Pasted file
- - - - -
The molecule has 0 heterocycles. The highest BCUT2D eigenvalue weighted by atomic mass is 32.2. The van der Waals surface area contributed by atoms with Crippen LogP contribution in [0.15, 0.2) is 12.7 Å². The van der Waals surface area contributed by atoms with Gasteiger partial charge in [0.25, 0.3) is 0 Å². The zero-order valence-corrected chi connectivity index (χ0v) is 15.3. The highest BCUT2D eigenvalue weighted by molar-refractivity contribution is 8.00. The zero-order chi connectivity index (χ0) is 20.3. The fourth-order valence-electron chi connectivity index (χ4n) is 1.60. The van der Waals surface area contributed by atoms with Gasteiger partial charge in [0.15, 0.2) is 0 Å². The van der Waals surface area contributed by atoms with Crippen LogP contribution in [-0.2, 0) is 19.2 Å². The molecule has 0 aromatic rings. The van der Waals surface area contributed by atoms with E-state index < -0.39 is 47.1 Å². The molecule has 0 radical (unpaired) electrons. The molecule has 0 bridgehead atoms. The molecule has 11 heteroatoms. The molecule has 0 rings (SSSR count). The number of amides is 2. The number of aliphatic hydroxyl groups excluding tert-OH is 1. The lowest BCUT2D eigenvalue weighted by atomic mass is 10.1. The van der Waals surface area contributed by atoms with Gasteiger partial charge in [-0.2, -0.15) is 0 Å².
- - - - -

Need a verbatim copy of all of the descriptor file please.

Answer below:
The molecule has 0 heterocycles. The highest BCUT2D eigenvalue weighted by atomic mass is 32.2. The van der Waals surface area contributed by atoms with Crippen LogP contribution in [0.15, 0.2) is 12.7 Å². The van der Waals surface area contributed by atoms with Gasteiger partial charge in [0.25, 0.3) is 0 Å². The zero-order valence-corrected chi connectivity index (χ0v) is 15.3. The highest BCUT2D eigenvalue weighted by molar-refractivity contribution is 8.00. The zero-order chi connectivity index (χ0) is 20.3. The fourth-order valence-electron chi connectivity index (χ4n) is 1.60. The van der Waals surface area contributed by atoms with Gasteiger partial charge in [0.15, 0.2) is 0 Å². The van der Waals surface area contributed by atoms with Crippen LogP contribution in [-0.2, 0) is 19.2 Å². The molecule has 0 aromatic rings. The van der Waals surface area contributed by atoms with E-state index < -0.39 is 47.1 Å². The molecule has 0 radical (unpaired) electrons. The molecule has 0 bridgehead atoms. The molecule has 11 heteroatoms. The molecule has 0 rings (SSSR count). The number of amides is 2. The number of aliphatic hydroxyl groups excluding tert-OH is 1. The lowest BCUT2D eigenvalue weighted by atomic mass is 10.1. The van der Waals surface area contributed by atoms with Gasteiger partial charge in [-0.2, -0.15) is 0 Å².